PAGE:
The "Old Faithful" of California
In a Petrified Forest

Calistoga, CA

October 26, 2002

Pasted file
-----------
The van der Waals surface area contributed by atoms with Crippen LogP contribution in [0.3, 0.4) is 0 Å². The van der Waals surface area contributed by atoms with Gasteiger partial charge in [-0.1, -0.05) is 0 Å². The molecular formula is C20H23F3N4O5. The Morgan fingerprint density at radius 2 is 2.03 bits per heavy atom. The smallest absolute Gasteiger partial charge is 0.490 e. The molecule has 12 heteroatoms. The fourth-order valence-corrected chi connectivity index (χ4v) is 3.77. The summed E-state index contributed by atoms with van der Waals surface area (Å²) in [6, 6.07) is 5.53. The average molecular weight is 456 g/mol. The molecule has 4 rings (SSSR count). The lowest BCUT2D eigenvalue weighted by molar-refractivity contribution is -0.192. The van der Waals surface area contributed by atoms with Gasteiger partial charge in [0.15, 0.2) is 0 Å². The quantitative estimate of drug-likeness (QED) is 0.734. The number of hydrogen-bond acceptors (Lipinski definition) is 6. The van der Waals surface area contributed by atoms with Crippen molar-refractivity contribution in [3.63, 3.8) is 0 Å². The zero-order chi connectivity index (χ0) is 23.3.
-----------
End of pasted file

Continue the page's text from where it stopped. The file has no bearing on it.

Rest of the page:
When I hear of that natural phenomenon called a Geyser, my thoughts immediately turn to that famous "Old Faithful" waterspout that blasts into the sky on a highly predictable schedule in Yellowstone National Park.  Although not a total novice traveler, I was somewhat surprised to find one of these natural marvels elsewhere in these wonderful United States.  We were drifting south out of Oregon and passing through California's Napa Valley when we found ourselves out near the coast just north of San Francisco in the little community of Calistoga.  Here, I was surprised to find that there are many "Old Faithful" geysers around the world.  They are also claimed in Wyoming, Nevada, Iceland, New Zealand and Russia, and of course, right here in Calistoga.  We wanted to find out more about this geothermic wonder, so we stopped by to watch and learn its secrets.  This particular geyser blows water, heated to over 200 degrees, 60 feet in the air, every 40 minutes. One can almost set a watch by its timing.  The geyser exists because of conditions deep within the earth.  This includes a natural supply of water, in this case an underground river,  a very hot heat source, which is believed to be red hot magma or lava waste buried deep underground, and a series of fissures, fractures and cavities, all surrounded by a solid rock formation capable of withstanding the tremendous pressures that build up when the water boils. The area around Calistoga and neighboring Geyserville claim to be the largest geothermic area in the world.  The particular geyser we were watching is considered a "capped geyser", in that the water produced is captured and use commercially for an assortment of things. All the buildings on the property are heated with this natural hot water.  It flows by gravity to a heat exchanger outside the gift shop.  Occasionally, the caps are removed, otherwise the mineral build-up will seal it off. The capped Geyser was drilled about 1916.  There are several wells drilled in Calistoga, and when they reach hot water they are known as geothermal hot wells.  Many of these hot wells feed the hot pools in the spas, thus Calistoga is known as the "Hot Springs of the West".  Some wells are tapped for mineral water.  This water is bottled. Sometimes carbonation flavorings and fruit juice are added. Just before it shoots its watery content high into the sky there are a few pre-geyser spits and some bubbling, then comes the rumbling, which crescendos into a roar, by which time all those gathered to watch are pressed into a semi-circle around the small pond created by its offering.  With this, the mineral laden water shoots skyward and there is a quick shift in position as those surrounding it move to avoid contact with the scalding water as it is carried by the wind.  Within minutes the show is over and the land returns to its normally quiet self, only to be repeated in 40 minutes.  Besides its obvious heat producing benefits, this old geyser provides some very valued information leading to some surprising predictions. While waiting for the timed event we read all the signs posted around which attempted to explain what we were witnessing. One directed us to check out the infrared detector which was mounted on a post and pointed at the geyser. When the geyser erupts, the detector is activated and information is relayed into the gift shop where a taped printout automatically records all the eruptions day and night. With this information, owner Olga Kolebek is able to predict earthquakes in advance.  The old faithful geyser of California erupts approximately every 40 minutes on a yearly average, but when it deviates from 2 to 3 1/2 hours apart, it indicates a good size earthquake is imminent within a radius of 2 to 300 miles.